As an author, you need to keep it short, simple, and professional. Choose a handle that identifies you easily. Mine is @lauramcneillbks.
2. Create a Snappy Bio
Take some time to create a witty and concise bio. Remember that quite a few people on Twitter may have previous knowledge of who you are or what you do!
So, using 160 characters, create something memorable, quirky, and jam-packed with important information.
HarperCollins Author. Mom. Tide & Buckeye Fan. Lover of books & all things pink. Represented by McIntosh & Otis. Center of Gravity (7/15) & Sister Dear (4/16)!
3. Choose a Great Photo
Just as important as a great bio is choosing the best photo for your profile. Authors should use a close-up, clear, professional, and well-lit picture. Are you smiling? Do you look approachable?
Scroll through other authors’ profile pictures. Which ones stand out? Which ones are fuzzy?
Don’t hesitate to ask a friend to snap a dozen photos – and chose the best one. Remember, a picture is worth a thousand words.
4. Go Ahead and Tweet!
Once you have your photo and profile in place, send your first Tweet. Make it something simple, enough to let people know that you aren’t a spammer or robot!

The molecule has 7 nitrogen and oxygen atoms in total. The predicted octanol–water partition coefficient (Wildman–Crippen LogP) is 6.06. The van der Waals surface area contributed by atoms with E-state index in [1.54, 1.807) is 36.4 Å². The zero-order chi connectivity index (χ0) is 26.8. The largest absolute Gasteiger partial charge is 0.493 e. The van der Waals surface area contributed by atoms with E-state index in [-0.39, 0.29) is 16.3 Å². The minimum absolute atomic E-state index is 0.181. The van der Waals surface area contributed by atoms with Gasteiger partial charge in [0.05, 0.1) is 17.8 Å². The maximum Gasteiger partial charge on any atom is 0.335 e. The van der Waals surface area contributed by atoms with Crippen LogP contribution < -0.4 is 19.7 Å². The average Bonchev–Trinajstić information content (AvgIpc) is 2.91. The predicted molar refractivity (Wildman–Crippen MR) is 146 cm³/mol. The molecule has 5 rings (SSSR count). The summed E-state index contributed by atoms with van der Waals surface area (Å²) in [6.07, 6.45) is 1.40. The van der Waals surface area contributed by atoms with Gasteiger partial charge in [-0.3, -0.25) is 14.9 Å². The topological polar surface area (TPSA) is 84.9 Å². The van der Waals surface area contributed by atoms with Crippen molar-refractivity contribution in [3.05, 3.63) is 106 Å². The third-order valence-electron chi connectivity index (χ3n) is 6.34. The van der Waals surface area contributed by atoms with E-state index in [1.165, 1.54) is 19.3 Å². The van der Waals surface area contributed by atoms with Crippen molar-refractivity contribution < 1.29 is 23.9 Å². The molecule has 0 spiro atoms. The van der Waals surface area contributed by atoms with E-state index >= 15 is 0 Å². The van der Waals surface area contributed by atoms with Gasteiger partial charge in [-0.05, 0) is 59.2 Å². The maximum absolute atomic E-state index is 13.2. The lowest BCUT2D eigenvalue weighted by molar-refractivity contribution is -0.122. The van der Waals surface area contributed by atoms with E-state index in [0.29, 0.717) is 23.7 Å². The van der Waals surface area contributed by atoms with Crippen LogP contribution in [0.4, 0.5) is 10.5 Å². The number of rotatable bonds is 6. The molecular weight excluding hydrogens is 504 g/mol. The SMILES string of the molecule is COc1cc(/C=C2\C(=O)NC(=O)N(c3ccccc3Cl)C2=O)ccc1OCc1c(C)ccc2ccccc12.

Not sure what to Tweet about? Consider mentioning a book you’re finished and loved, a new bookstore you’ve visited, or a quote that seems particularly appropriate for authors.
5. Follow Other People
Invest time into finding other Twitter users who share interesting information, whether it’s a new article on editing, a fabulous piece of advice, or a must-read article about social media.
This process is a bit of trial and error. It’s okay follow someone for a while and then unfollow them – but eventually you’ll find your “group” of Twitter friends who share great information, retweet your Tweets, and don’t hesitate to reach out beyond the Twitter-sphere to follow you on Facebook, Instagram, and Pinterest.
6. Talk about It
Start reaching out to others and getting a conversation going. Try asking a question and see what sort of response you get. People love answering questions – especially controversial or hot button topics!
Also, respond to what other people are saying. The ‘reply’ feature on Twitter is important – use it – and treat it like a face to face conversation. Use humor, share interesting insights, discover common interests, and talk about your writing life. You’ll connect with people in a hurry!